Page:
The Big Issue with Breast Cancer: How Your Weight Affects Your Risk
Weight Gain and Breast Cancer
Sometimes Tina Mitsis, 28, feels like a walking time bomb. "Both my mother and grandmother have or have had breast cancer," says Tina, a lawyer in New York City. But rather than live in fear, she's taking action to outsmart the disease. "I'm fit, I'm at a healthy weight, and I intend to stay that way," she says. Tina does cardio workouts at the gym two to three times a week, she walks 40 minutes a day, and she eats plenty of fruits and vegetables. So far, so good: For the past two years her quarterly breast exams have been clean.
Tina has discovered what more and more researchers are calling one of the secrets of preventing breast cancer: maintaining a healthy weight. The latest research shows that being overweight or obese significantly raises a woman's chances of getting the disease -- and it's often a far bigger factor than genetics. "Women think breast cancer is mainly related to family history," says Melinda Irwin, PhD, associate professor of epidemiology and public health at Yale School of Medicine. "But in truth, only about 10 percent of cases are. That means 90 percent of breast cancer may be caused by environmental or lifestyle factors like weight."
Packing extra pounds is one of the biggest risks for many types of cancer. In a groundbreaking study published several years ago in the New England Journal of Medicine, women who weighed the most died of cancer at a 62 percent higher rate than those who were slimmer. The researchers blamed excess weight for up to half of all deaths from breast cancer alone. "The scary thing is that even as more and more research shows a link between weight and cancer, women are becoming heavier and less active," Irwin says. She and other experts worry that this could lead to a rise in cancer cases down the road.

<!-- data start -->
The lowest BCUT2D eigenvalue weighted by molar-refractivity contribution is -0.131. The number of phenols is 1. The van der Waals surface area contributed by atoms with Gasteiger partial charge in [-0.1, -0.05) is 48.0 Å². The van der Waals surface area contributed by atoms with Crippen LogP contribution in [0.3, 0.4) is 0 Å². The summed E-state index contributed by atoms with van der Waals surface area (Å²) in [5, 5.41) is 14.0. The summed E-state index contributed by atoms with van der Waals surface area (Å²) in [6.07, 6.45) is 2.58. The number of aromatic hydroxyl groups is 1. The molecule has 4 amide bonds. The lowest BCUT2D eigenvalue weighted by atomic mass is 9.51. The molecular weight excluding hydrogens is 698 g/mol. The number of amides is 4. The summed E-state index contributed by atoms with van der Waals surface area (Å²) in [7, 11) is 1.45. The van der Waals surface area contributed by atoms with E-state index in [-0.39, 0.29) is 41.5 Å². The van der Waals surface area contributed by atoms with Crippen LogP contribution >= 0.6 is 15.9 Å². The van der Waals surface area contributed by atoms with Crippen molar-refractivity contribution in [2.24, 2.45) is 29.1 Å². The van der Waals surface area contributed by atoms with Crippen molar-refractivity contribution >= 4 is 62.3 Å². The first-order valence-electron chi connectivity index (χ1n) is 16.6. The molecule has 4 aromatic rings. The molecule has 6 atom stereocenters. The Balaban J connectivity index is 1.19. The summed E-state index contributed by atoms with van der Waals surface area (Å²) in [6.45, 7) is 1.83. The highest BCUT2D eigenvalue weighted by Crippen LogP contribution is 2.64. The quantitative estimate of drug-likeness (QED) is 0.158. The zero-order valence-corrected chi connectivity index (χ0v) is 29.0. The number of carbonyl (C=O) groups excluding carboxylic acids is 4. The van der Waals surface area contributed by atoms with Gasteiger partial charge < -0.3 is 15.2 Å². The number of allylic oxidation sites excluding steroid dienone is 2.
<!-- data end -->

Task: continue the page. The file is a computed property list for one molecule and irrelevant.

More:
Yet for all the dire warnings, women aren't getting the message. Only 8 percent of people in the United States realize that being heavy increases cancer risk, reports the American Cancer Society; 92 percent have no idea. One reason for this: Doctors rarely discuss weight during the typical office visit. Just 11 percent of overweight patients received diet counseling from their MDs, concluded a study by Robert Wood Johnson Medical School in New Brunswick, New Jersey. "Most doctors find dealing with weight frustrating," says Jeanne Ferrante, MD, a researcher at the school who did a follow-up study on physician attitudes. "That's partly because a lot of patients don't like to talk about it. But doctors also have negative attitudes." In the study, 78 percent of doctors felt obese people didn't have enough discipline to lose weight, and 52 percent felt they weren't motivated enough.
Not only that, obese women are more likely to skip cancer screenings such as mammograms, according to research at the University of California, Berkeley. "It's a double-edged sword," Irwin says. "Women who are heavy or who gain weight up their cancer risk, but they also become less likely to get the tests they need."
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